Famo.us has two waves of drawing content to the screen by creating surfaces, which are the elements that contain your text, images, etc.:

  • JavaScript
  • FA-Directives (HTML)

I didn't use JavaScript to draw the surfaces in this app. Instead I chose to use only FA (Famous-Angular) Directives, such as:

This is for the name above the Pokémon on the front screen.

You'll notice that the surface is wrapped by a fa-modifier. You can read about those in the Famo.us documentation, but they essentially adjust the properties of a surface, such as alignment, size, and origin. It took me a while to wrap my head around the difference between alignment and origin, so here's how I came to understand it.


This is the reference point on any surface. If I want to draw a rectangle and move it around the screen, I need to decide which point on that rectangle will be my starting point. The Famo.us docs explain it well. The values are laid out as follows:


This is a surface's location on the screen. When you make changes to the alignment, it is using the origin as the reference point to start from.

Where Angular Finally Comes In

Now here's where you can put all of your Angular skills and data binding to work with the Angular implementation. If you're already experienced with Angular, then it's not radically different here.

This button appears on the first screen and simply pulls another Pokémon from the database. All of the ng (Angular) directives you are familiar with are here, such as ng-click. I have multiple functions here. Notice that they are not comma-separated.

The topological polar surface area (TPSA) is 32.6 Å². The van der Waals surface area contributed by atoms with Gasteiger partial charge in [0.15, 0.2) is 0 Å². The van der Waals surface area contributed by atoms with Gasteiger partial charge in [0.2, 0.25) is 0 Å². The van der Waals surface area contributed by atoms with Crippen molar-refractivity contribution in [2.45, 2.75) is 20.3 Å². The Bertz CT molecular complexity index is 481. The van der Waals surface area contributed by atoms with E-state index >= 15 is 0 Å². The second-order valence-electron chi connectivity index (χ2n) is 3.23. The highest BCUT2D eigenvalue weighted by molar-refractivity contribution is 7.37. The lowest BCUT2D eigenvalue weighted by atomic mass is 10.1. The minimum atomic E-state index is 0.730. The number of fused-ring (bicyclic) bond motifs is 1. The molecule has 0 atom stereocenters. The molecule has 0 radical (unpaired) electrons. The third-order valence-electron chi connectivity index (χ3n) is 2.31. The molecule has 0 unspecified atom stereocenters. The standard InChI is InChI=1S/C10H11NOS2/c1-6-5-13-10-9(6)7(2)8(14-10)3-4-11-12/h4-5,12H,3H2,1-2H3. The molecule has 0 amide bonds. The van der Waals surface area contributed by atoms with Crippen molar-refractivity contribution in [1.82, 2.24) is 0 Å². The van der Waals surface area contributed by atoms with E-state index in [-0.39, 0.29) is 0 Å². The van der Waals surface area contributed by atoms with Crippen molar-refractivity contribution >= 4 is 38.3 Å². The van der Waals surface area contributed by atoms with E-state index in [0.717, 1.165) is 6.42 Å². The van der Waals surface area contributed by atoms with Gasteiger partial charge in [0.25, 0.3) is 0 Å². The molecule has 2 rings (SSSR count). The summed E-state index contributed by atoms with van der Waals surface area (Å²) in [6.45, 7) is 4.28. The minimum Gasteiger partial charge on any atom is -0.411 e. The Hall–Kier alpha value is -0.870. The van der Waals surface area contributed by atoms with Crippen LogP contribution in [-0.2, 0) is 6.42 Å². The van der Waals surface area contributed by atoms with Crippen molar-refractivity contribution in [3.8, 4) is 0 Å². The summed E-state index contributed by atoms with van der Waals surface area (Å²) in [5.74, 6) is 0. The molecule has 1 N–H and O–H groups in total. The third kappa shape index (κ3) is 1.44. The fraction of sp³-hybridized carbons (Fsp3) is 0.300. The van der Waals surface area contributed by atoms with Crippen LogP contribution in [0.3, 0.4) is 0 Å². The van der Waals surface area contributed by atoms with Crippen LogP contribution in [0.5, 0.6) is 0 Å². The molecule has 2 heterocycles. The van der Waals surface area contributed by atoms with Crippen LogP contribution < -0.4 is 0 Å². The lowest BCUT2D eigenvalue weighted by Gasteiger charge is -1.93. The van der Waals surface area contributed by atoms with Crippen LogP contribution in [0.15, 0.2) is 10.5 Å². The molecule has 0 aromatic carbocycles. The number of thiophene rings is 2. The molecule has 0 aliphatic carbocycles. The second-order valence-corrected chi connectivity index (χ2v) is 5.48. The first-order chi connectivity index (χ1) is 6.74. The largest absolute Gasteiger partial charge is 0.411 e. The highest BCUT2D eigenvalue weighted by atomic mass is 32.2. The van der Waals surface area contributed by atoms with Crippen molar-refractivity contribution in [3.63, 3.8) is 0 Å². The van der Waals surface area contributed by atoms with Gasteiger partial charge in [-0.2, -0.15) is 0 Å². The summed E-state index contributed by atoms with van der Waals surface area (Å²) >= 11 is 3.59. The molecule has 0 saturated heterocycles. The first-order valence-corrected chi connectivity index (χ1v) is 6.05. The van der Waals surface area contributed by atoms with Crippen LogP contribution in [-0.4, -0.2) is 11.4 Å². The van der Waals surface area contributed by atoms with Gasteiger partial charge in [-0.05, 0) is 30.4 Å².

I am also binding the value of $scope.nextBtn to {{nextBTn}} in HTML.

To allow Famo.us and Angular to work together, we need to include $Famo.us at the top of our JavaScript file. Here's how you do it:


What would a high-performance app be without animations? Famo.us is packed with them, which makes it easy to get started. Here's one for animating the image on the front.

There are several curve types you can use here. Checkout the docs for more info. I'm also using a callback function, returnToOrigSize, to have the image grow and then shrink back to the original size.

Points of Frustration

I ran into a few issues along the way.

FA-Directives Have Their Properties Set as Strings

If you have a spelling error, the app will just use the default values for that property. This snagged me several times, which is why you see I set all of my properties as an object, such as align.frontName, to make it easier to read.

Adding Classes

In FA-Directives you add multiple classes as strings and they are not comma-separated.

If you try to add classes by creating surfaces in JavaScript, you pass in an array of strings.

It took me a while to understand that, as I only found the solution in thisthread.

Famo.us + Angular Seems to Be Deprecated (For Now)

Midway through this project, I saw that Famo.us was working on an improved version of the framework that includes Mixed Mode. Famo.us + Angular doesn't take advantage of these additions (yet) at least. That doesn't mean FA is going anywhere, as it works perfectly fine—it's just that you won't be getting the latest features.


More Hands-On With JavaScript

This article is part of the web development series from Microsoft tech evangelists on practical JavaScript learning, open-source projects, and interoperability best practices, including Microsoft Edge browser and the new EdgeHTML rendering engine

We encourage you to test across browsers and devices including Microsoft Edge—the default browser for Windows 10—with free tools on dev.modern.IE:

In-depth tech learning on Microsoft Edge and the Web Platform from our engineers and evangelists:

More free cross-platform tools and resources for the web platform: